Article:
Optimistic outlook for the global poultry market, despite volatility
At a time when eggs are reaching record-high prices globally and competing proteins like beef and pork are expected to remain expensive in most markets, demand for poultry meat, the cheapest animal protein, remains strong. Having said this, ongoing high prices at a time of weaker economic conditions are leading to some demand erosion in markets with sizable populations of low-income consumers. This is happening in Africa and Asia in particular, where consumers are returning to cheaper, traditional plant-based protein sources.
Currently, performance varies between regions. For example, the US, Brazil, India, and Indonesia operate under difficult conditions, while conditions in Mexico, Japan, China, the Philippines, Russia, and Saudi Arabia are strong. Nevertheless, in most regions, the focus in the coming period should again be on the operational side, given ongoing high and volatile feed and energy costs, limited availability of breeding stock, high construction costs, and major avian influenza (AI) risks.
Over the course of the year, prices for soybean and corn are expected to drop 5% to 10% compared to Q1 2023 levels, mainly driven by expectations of good harvests in Brazil and eastern Europe and improving US forecasts. This will provide some relief for producers, but will still mean historically high feed prices in most regions. Meanwhile, energy prices, which have been volatile, depend on developments in the Russia-Ukraine war and competition for liquefied natural gas in global markets, especially once China’s economy normalizes following the removal of Covid-19 measures.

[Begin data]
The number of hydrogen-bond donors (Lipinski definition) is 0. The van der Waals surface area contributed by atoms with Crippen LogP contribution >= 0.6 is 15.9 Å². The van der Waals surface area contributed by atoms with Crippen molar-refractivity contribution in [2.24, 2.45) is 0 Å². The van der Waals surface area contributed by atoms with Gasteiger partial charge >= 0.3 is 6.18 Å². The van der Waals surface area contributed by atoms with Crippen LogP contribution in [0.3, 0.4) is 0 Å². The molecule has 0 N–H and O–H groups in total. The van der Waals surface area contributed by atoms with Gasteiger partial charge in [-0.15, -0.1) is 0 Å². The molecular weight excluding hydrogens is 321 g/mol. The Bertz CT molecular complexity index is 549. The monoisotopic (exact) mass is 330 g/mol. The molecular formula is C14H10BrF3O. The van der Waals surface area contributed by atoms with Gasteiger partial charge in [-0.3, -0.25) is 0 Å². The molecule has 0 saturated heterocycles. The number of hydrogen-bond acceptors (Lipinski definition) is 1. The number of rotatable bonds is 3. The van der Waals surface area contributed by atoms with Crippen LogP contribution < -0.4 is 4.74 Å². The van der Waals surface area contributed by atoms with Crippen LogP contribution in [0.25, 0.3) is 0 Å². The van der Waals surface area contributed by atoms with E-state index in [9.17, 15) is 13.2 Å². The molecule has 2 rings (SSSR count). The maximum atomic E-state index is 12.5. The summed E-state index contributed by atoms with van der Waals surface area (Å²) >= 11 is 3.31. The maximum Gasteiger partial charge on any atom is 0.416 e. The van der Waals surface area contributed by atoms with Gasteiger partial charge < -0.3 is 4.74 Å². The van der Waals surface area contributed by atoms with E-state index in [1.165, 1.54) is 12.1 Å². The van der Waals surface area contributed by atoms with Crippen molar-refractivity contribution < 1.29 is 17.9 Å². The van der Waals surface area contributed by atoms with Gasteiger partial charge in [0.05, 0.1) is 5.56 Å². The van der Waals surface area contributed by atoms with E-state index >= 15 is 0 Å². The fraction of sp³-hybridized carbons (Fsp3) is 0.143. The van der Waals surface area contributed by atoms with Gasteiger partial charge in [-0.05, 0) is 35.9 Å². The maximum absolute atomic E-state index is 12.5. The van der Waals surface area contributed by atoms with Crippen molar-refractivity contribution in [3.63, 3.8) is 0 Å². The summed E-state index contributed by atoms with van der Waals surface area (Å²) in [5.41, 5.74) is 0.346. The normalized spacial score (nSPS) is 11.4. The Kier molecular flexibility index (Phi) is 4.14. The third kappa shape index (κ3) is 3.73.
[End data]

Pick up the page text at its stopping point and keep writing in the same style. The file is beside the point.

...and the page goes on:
Rabobank expects global trade to stay strong this year. Major importing countries and regions like Europe, Japan, China, Singapore, the Philippines, Saudi Arabia, and the Gulf States are operating under relatively tight conditions, due partly to supply challenges and partly to AI. Import volumes will likely rise, and prices will be affected by availability in Brazil and the US, which looks relatively abundant for this year.
The development of avian influenza will be the big wild card for trade and poses an ongoing global threat. Some countries have already adopted vaccination programs, while others are mulling it over. AI has continued to spread further into Latin America, getting closer to Brazil’s southern production states, which cover more than 60% of the country’s production. If AI hits some of these states, the potential impact on global trade could be big. Major importing countries may choose to change their sourcing, benefiting alternative exporters like the US, the EU, Ukraine, Russia, Turkey, Thailand, and China. This would result in higher prices, and for some submarkets, like breast and whole birds, there would be insufficient supply, which could have an additional bullish impact on prices.
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